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Bobcat Magazine | June 28, 2017

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Explore this panoramic fish’s-eye view of Spring Lake

Explore this panoramic fish’s-eye view of Spring Lake

| On 08, Jan 2015

The former Spring Lake Park Hotel, now headquarters for the Meadows Center for Water and the Environment

The former Spring Lake Park Hotel, now headquarters the Meadows Center for Water and the Environment. PHOTO via FLICKR



FROM STAFF REPORTS

A Seattle-based tech startup has stitched together high-resolution surface-level and underwater photographs of Spring Lake to create a panoramic model of the San Marcos River’s spring-fed headwaters.

The digital map allows viewers to virtually float or snorkel Aquarena Springs while accessing location-specific water quality data. The map was created by Flying FishViews Inc. (F2V) with assistance from the The Meadows Center for Water and the Environment, the headquarters of which are housed in the former Spring Lake Park Hotel.

Fed by more than 200 springs, the lake is believed to be one of the longest continually inhabited sites in North America. Spear points found there provide archaeological evidence that humans have lived in the area surrounding Spring Lake for more than 12,000 years.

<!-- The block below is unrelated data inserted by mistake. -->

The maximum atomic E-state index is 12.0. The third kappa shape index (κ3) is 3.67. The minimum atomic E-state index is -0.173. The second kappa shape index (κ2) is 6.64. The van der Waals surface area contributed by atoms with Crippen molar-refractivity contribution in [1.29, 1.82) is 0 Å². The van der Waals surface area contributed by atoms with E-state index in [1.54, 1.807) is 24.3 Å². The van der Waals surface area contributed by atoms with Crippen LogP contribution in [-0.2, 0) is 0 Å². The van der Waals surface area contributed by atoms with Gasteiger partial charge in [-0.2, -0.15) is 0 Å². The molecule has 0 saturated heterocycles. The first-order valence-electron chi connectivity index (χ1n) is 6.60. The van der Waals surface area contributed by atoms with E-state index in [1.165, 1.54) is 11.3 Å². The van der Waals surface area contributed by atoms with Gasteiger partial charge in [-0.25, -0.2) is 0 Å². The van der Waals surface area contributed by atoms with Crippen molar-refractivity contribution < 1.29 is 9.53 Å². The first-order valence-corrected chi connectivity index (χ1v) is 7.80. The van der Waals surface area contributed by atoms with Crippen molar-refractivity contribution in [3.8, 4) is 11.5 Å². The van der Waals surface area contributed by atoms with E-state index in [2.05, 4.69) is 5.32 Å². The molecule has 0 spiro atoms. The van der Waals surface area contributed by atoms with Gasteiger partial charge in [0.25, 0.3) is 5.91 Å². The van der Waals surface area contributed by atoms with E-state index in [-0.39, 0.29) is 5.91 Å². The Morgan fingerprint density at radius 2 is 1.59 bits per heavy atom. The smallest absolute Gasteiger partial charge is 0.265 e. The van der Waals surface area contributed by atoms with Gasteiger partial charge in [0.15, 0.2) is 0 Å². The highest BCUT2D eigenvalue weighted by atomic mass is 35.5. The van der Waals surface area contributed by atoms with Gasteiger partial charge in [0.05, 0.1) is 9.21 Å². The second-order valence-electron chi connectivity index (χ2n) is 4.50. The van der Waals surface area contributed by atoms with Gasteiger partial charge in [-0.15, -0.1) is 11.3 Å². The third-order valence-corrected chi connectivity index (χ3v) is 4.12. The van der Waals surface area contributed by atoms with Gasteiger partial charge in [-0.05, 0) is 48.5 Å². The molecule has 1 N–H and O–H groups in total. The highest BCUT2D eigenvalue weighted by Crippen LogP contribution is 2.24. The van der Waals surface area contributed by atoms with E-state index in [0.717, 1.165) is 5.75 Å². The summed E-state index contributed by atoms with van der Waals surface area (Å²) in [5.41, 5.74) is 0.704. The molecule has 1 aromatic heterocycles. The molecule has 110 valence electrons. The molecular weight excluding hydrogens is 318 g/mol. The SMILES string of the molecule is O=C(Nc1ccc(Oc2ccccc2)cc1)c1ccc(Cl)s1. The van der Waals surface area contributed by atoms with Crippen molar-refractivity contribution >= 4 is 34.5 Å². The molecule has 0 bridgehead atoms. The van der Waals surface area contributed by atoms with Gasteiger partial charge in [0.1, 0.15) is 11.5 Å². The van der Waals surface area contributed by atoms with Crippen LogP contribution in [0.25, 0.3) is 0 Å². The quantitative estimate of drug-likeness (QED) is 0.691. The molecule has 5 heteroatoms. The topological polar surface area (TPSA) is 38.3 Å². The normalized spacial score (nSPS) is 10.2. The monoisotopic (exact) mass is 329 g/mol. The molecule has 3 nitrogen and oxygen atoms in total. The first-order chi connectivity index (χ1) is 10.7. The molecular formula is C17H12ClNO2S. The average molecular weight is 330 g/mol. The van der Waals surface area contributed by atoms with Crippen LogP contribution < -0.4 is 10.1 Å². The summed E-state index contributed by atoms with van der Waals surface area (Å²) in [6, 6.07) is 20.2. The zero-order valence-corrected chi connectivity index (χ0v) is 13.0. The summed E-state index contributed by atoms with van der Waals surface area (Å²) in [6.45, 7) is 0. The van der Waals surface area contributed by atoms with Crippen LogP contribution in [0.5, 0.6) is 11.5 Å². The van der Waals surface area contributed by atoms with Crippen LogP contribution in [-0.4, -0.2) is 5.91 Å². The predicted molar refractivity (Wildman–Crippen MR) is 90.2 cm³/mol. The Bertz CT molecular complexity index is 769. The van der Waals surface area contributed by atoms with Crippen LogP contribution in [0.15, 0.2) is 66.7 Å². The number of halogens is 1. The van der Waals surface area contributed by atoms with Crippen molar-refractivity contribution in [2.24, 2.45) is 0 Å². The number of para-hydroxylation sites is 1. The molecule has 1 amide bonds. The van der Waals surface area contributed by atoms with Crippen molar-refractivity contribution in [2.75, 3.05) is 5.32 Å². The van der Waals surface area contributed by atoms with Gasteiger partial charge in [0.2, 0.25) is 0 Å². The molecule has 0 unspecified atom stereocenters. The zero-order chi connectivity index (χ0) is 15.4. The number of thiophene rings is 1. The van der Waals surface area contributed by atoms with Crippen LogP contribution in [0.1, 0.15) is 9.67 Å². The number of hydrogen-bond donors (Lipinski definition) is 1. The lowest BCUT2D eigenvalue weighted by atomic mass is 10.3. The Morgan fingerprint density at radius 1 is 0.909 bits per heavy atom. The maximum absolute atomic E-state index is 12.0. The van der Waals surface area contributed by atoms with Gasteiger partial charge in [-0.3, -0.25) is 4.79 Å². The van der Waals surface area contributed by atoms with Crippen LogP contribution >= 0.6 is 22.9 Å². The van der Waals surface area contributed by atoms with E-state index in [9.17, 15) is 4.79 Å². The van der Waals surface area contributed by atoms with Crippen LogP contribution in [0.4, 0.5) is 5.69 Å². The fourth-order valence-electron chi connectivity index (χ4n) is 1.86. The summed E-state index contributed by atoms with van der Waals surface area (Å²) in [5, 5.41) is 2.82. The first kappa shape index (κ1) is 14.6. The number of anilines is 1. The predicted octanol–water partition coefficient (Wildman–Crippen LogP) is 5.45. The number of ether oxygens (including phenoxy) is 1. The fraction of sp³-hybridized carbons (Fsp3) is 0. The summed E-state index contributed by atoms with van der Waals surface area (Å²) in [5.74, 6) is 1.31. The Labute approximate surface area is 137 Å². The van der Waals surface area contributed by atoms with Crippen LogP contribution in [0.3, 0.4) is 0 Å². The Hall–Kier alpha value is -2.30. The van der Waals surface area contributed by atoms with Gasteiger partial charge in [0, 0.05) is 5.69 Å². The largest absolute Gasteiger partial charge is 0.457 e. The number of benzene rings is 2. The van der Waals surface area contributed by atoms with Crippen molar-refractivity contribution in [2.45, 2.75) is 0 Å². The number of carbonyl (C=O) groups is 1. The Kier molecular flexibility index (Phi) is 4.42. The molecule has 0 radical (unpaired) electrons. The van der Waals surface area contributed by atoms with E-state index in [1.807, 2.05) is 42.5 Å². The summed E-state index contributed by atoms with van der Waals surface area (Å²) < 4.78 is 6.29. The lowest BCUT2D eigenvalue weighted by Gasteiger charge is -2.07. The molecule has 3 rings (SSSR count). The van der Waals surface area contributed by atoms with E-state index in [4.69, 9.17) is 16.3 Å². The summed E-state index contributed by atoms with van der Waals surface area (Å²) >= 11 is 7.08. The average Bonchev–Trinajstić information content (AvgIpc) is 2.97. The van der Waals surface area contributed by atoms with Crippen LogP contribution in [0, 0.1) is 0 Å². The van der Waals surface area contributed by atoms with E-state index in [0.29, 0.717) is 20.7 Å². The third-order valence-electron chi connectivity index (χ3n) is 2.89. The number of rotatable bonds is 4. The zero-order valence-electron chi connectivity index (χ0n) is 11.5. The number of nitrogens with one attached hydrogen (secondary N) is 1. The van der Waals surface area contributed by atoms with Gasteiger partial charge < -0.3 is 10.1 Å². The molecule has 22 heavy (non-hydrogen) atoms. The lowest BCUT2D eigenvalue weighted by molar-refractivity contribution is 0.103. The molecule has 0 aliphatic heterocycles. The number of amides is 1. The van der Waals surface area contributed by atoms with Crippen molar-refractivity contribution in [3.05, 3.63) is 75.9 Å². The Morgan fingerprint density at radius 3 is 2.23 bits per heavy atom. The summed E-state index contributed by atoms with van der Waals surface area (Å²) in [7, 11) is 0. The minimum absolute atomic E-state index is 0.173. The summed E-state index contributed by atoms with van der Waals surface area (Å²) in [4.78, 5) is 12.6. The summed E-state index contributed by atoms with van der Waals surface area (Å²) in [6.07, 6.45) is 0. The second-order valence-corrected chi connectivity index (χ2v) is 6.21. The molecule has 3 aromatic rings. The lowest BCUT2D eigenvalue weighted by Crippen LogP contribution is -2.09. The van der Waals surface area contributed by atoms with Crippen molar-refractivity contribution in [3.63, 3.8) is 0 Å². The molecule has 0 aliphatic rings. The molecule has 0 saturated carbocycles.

The U.S. Fish and Wildlife Service and the Texas Parks and Wildlife Department have designated Spring Lake and the upper 3.8 miles of the San Marcos River headwaters as critical habitat for eight endangered species, such as the Texas blind salamander and Texas wild rice.

The lake itself was formed in 1849 when Gen. Edward Burleson, one San Marcos’s founders and a former vice president of the Republic of Texas, built a dam downstream of the springs to power a gristmill. A.B. Rogers tapped into the pool’s potential as a tourist draw in 1926 when he built his Art Deco-style hotel on the water’s edge. Over the decades, the Rogers family transformed the lake and its grounds into a major tourist attraction, adding glass-bottom boats in 1946 and the Submarine Theater in 1951.

The property was sold to Texas State University in 1994, which shut down the amusement park two years later and began re-orienting Aquarena Springs as an environmental research and education center. In 2011, a $4 million restoration project removed most of the vestiges of the former park (except the glass-bottom boats which still offer daily tours.)

F2V is working an underwater tour of the San Marcos River, which it expects to launch early this year, said Scott Gallagher, one of the company’s founders.

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F2V’s virtual tour of Spring Lake

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